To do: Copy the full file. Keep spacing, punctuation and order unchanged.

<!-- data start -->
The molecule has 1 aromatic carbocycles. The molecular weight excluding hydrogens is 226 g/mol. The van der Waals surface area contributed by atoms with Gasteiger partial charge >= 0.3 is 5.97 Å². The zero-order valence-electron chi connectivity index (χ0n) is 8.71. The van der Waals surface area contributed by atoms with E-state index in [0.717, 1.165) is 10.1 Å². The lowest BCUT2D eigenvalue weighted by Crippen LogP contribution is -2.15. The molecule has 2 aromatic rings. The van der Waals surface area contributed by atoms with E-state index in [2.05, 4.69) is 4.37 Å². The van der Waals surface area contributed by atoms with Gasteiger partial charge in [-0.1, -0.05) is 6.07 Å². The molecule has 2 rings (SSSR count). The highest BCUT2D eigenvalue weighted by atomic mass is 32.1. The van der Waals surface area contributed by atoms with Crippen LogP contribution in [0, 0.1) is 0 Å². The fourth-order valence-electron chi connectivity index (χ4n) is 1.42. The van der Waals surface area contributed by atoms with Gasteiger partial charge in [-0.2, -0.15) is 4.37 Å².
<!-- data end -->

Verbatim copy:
The molecule has 1 aromatic carbocycles. The molecular weight excluding hydrogens is 226 g/mol. The van der Waals surface area contributed by atoms with Gasteiger partial charge >= 0.3 is 5.97 Å². The zero-order valence-electron chi connectivity index (χ0n) is 8.71. The van der Waals surface area contributed by atoms with E-state index in [0.717, 1.165) is 10.1 Å². The lowest BCUT2D eigenvalue weighted by Crippen LogP contribution is -2.15. The molecule has 2 aromatic rings. The van der Waals surface area contributed by atoms with E-state index in [2.05, 4.69) is 4.37 Å². The van der Waals surface area contributed by atoms with Gasteiger partial charge in [-0.1, -0.05) is 6.07 Å². The molecule has 2 rings (SSSR count). The highest BCUT2D eigenvalue weighted by atomic mass is 32.1. The van der Waals surface area contributed by atoms with Crippen LogP contribution in [0, 0.1) is 0 Å². The fourth-order valence-electron chi connectivity index (χ4n) is 1.42. The van der Waals surface area contributed by atoms with Gasteiger partial charge in [-0.2, -0.15) is 4.37 Å².